system("kedit &") is as portable as system("kedit")
without system(), e.g. fork()/exec(), but those are also non-portable.

If you are willing to restrict your program to POSIX environments, then
you may wish to take advantage of some of the additional functionality
available from the POSIX (not C) standard, but that's off-topic here.
Agreed. It's topical in comp.unix.programmer, so OP can try that group
for POSIX questions.
Jun 27 '08 #5

P: n/a
On Jun 26, 5:34 pm, vipps...@gmail.com wrote:
On Jun 26, 6:02 pm, Stephen Sprunk <step...@sprunk.orgwrote:
student.m...@gmail.com wrote:
ok i am trying to solve this little problem i have my program waits
for the 1st system() call to finish before starting the next i will
just throw an example of what i mean out
in this example it waits for the 1st kedit to be closed before it
opens the second
#include <stdio.h>
#include <stdlib.h>
int main()
{
int count = 0;
while(count <= 5)
{
system("kedit");
count++;
}
return 0;
}
what i would like to figure out is to make all 5 kedits open at once,
once agian i am fairly new i am just trying to figure out basic
concepts and in this one why exactly it waits for the 1st call to
finish before making the second
By definition, system() does not return until the command has been
completed.

By whose definition? Certainly not ISO 9899:1999's.
Your system may have some way to "detach" a shell command so that
system() will return immediately (e.g. "kedit &"), but that's inherently
non-portable. Likewise, it may have other ways to do the same thing

system("kedit &") is as portable as system("kedit")
without system(), e.g. fork()/exec(), but those are also non-portable.
If you are willing to restrict your program to POSIX environments, then
you may wish to take advantage of some of the additional functionality
available from the POSIX (not C) standard, but that's off-topic here.

Agreed. It's topical in comp.unix.programmer, so OP can try that group
for POSIX questions.
Thanks for all the responses sorry for posting here, but the
system("kedit &"); did work read the man on system() little bit better
understanding of whats going on. i looked up 10 different
documentations on fork/exec it seems a little complicated just yet

but thanks for the help
Jun 27 '08 #6

P: n/a
On 26 Jun 2008 at 19:13, st**********@gmail.com wrote:
student.m...@gmail.com wrote:
what i would like to figure out is to make all 5 kedits open at once,

Thanks for all the responses sorry for posting here, but the
system("kedit &"); did work read the man on system() little bit better
understanding of whats going on. i looked up 10 different
documentations on fork/exec it seems a little complicated just yet
It's really not all that complicated. Here's a simple example that
addresses your original question:
#include <stdio.h>
#include <stdlib.h>
#include <unistd.h>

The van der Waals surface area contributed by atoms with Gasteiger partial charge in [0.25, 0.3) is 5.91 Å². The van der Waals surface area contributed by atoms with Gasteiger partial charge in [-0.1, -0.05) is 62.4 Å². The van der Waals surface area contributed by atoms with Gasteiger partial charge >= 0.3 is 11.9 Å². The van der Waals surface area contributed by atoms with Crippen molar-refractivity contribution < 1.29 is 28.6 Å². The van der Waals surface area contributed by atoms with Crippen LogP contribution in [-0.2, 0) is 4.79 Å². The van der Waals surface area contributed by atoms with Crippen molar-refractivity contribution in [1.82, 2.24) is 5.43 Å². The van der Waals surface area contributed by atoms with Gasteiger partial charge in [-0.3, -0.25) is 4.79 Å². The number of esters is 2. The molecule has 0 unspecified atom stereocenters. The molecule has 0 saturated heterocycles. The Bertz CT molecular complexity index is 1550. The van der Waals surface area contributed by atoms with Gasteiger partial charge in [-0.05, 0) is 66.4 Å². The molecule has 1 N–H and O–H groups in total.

#include <sys/types.h>

int main(void)
{
pid_t pid;
int count;
for(count=0; count<5; count++) {
pid=fork();
if (pid==0) {
/* child process */
execlp("kedit", "kedit", (char *) NULL);
perror("exec failure");
exit(1);
}
}
return 0;
}

Jun 27 '08 #7

P: n/a
On Jun 26, 12:28*pm, Antoninus Twink <nos...@nospam.invalidwrote:
On 26 Jun 2008 at 19:13, student.m...@gmail.com wrote:
student.m...@gmail.com wrote:
what i would like to figure out is to make all 5 kedits open at once,
Thanks for all the responses sorry for posting here, but the
system("kedit &"); did work read the man on system() little bit better
understanding of whats going on. i looked up 10 different
documentations on fork/exec it seems a little complicated just yet

It's really not all that complicated. Here's a simple example that
addresses your original question:

#include <stdio.h>
#include <stdlib.h>
#include <unistd.h>
#include <sys/types.h>

int main(void)
{
* pid_t pid;
* int count;
* for(count=0; count<5; count++) {
* * pid=fork();
* * if (pid==0) {
* * * /* child process */
* * * execlp("kedit", "kedit", (char *) NULL);
Maybe I misunderstood section 8.10 in the book "Advance Programming in
the Unix Environment" by Stevens and Rago, but I believe
(char *)NULL actually creates undefined behavior when it's passed to
the exec() family.
* * * perror("exec failure");
* * * exit(1);
* * }
* }
* return 0;
I thought it was supposed to be exit(0) and not

return 0

in this case.
>

}- Hide quoted text -
Jun 27 '08 #8

P: n/a
On Jun 26, 12:28*pm, Antoninus Twink <nos...@nospam.invalidwrote:
On 26 Jun 2008 at 19:13, student.m...@gmail.com wrote:
student.m...@gmail.com wrote:
what i would like to figure out is to make all 5 kedits open at once,
Thanks for all the responses sorry for posting here, but the
system("kedit &"); did work read the man on system() little bit better
understanding of whats going on. i looked up 10 different
documentations on fork/exec it seems a little complicated just yet

It's really not all that complicated. Here's a simple example that
addresses your original question:

#include <stdio.h>
#include <stdlib.h>